by James C. Sherlock
Yesterday President Joe Biden issued an executive order (EO) on competition that has the potential to significantly affect Virginians, especially our monopolized regional healthcare markets.
While an EO does not have the force of law, the president as chief executive can set priorities. The executive departments will honor the EO where not barred by law.
Federal judges appropriately will not be influenced by an EO. However, EOs put the hand of the chief executive on the scales of executive department prosecutorial decisions and regulatory actions. That will affect the cases that the the Federal Trade Commission, the Justice Department, and the targets they bring before those judges.
In the healthcare sector, a White House Fact Sheet indicates that the EO “tackles four areas where lack of competition in healthcare increases prices and reduces access to quality care.” Those are prescription drugs, hearing aids, hospitals and health insurance.
There is already fierce competition in the pharmaceutical industry. I consider the prescription drug portions of the order a threat to future drug development, but President Biden undoubtedly has already taken account of my opinion on that.
The hearing aid provisions are long overdue.
The order also addresses separately government oversight of labor markets in ways that will affect health care.
Those include encouraging the FTC to ban or limit non-compete agreements. That provision may prove helpful to physicians and nurses in avoiding career control by provider monopolies.
I will briefly explain the other main potential effects on Virginia’s hospital and health insurance markets.
On the subject of hospitals, the order writes:
“Hospital consolidation has left many areas, especially rural communities, without good options for convenient and affordable healthcare service. Thanks to unchecked mergers, the ten largest healthcare systems now control a quarter of the market. Since 2010, 139 rural hospitals have shuttered, including a high of 19 last year, in the middle of a healthcare crisis. Research shows that hospitals in consolidated markets charge far higher prices than hospitals in markets with several competitors.”
I am not sure that consolidation has driven rural hospital closings as much as the shrinking of the rural populations and the relative lack of commercially insured patients there. There are early indications that expanded Medicaid will help stabilize the rural healthcare market. Ballad just reopened a shuttered hospital in Lee County.
But the role of consolidations in the increase in prices is undeniable.
In the Order, the president:
“Underscores that hospital mergers can be harmful to patients and encourages the Justice Department and FTC to review and revise their merger guidelines to ensure patients are not harmed by such mergers.”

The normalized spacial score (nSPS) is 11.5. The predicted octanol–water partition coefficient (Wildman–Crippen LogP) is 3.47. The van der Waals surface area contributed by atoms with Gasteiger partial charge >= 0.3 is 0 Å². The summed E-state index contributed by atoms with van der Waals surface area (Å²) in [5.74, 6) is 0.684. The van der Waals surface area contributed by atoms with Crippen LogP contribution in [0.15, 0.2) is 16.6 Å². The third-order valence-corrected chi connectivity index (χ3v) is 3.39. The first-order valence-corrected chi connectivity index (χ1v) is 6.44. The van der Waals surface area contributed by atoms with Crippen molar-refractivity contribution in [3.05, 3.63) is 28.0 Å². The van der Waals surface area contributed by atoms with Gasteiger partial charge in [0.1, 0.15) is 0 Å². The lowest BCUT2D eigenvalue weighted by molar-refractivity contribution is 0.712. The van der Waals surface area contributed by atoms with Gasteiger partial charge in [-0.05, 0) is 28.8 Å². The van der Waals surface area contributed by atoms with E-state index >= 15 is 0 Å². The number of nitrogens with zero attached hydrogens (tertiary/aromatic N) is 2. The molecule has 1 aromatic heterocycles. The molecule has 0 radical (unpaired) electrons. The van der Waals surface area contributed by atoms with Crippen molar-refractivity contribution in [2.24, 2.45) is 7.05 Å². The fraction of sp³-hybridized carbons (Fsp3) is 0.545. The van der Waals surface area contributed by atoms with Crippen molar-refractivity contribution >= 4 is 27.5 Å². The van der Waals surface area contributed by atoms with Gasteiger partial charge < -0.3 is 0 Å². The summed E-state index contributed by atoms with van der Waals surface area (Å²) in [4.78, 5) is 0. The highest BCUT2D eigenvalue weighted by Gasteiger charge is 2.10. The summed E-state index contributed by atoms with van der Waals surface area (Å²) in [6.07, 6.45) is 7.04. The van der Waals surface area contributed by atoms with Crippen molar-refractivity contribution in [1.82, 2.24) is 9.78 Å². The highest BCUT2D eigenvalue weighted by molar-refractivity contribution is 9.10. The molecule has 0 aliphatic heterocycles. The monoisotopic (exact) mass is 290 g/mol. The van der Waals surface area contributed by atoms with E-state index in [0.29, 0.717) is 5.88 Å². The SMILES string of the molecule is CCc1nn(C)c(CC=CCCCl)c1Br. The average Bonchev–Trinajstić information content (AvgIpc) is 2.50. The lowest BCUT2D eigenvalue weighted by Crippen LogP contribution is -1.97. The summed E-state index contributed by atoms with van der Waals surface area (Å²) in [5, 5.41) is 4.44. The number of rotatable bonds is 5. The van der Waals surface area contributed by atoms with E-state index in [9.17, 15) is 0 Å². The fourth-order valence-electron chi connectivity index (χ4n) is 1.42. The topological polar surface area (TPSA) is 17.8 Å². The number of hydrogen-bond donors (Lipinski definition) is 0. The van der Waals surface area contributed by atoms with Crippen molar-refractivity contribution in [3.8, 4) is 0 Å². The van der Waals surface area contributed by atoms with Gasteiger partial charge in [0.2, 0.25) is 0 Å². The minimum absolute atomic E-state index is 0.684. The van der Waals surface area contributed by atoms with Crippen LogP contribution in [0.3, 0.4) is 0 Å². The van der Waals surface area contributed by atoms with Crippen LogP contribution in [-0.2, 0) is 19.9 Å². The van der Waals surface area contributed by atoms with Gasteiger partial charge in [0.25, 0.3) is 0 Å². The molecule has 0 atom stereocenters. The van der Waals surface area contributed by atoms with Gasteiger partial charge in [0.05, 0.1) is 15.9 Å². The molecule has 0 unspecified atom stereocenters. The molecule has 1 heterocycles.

“Directs HHS to support existing hospital price transparency rules and to finish implementing bipartisan federal legislation to address surprise hospital billing.”
“Directs HHS to standardize plan options in the National Health Insurance Marketplace so people can comparison shop more easily.”
The FTC and Justice have been encouraged to challenge existing combinations that were not opposed by previous administrations, including the Obama/Biden administration.
As we have published more than once in this blog, the Justice Department and the FTC have jointly for at least two decades officially encouraged states to repeal CON laws, so they will go after this with a will.
The new chair of the FTC is a 34-year-old zealot who has never run anything, but assuming she doesn’t cripple the entire agency, her appointment should help. The anti-trust division of DOJ will definitely be active in this.
A major component of market consolidation is the combination of provider regional monopolies with regionally powerful health insurers.
If you go to a map of insurer participation in the ACA marketplaces, you will see that many Virginians outside the I-95 / I-64 corridor, especially in the poorest areas of Southwest and Southside Virginia, have only one ACA choice.
The most prominent but not the only example in Virginia of hospital/insurer combinations is Sentara Health, which controls Optima Health, a big force in health insurance in Sentara’s core market of Hampton Roads, in the ACA marketplace and especially in Medicaid managed care.
Optima caused a national scandal in 2018 when Anthem pulled out of the ACA marketplace in central Virginia for a year and Optima, the only remaining provider, “offered” the highest prices in the nation for ACA plans.
Beyond the ACA marketplace, provider-insurer combinations can use their insurance arms to pressure provider competitors and their hospital/physicians’ practice components to pressure insurance competitors.
Sentara was successfully driven to abandon a takeover of North Carolina’s Cone Health in no small part because of the history of its use of its Optima arm.
It will be interesting to see if the Justice Department and the FTC turn their attention to such combinations, especially in Certificate of Need states like Virginia.
Under existing law, the obstacle remains of the state action doctrine when suing state-awarded hospital monopolies in CON states. That obstacle is presumptively removed when targeting provider monopoly insurance arms. Those were not awarded by the state
In sum, I am encouraged that the federal government will place new emphasis on increasing competition in the healthcare provider and insurance markets.
Few states need the help as much as Virginia.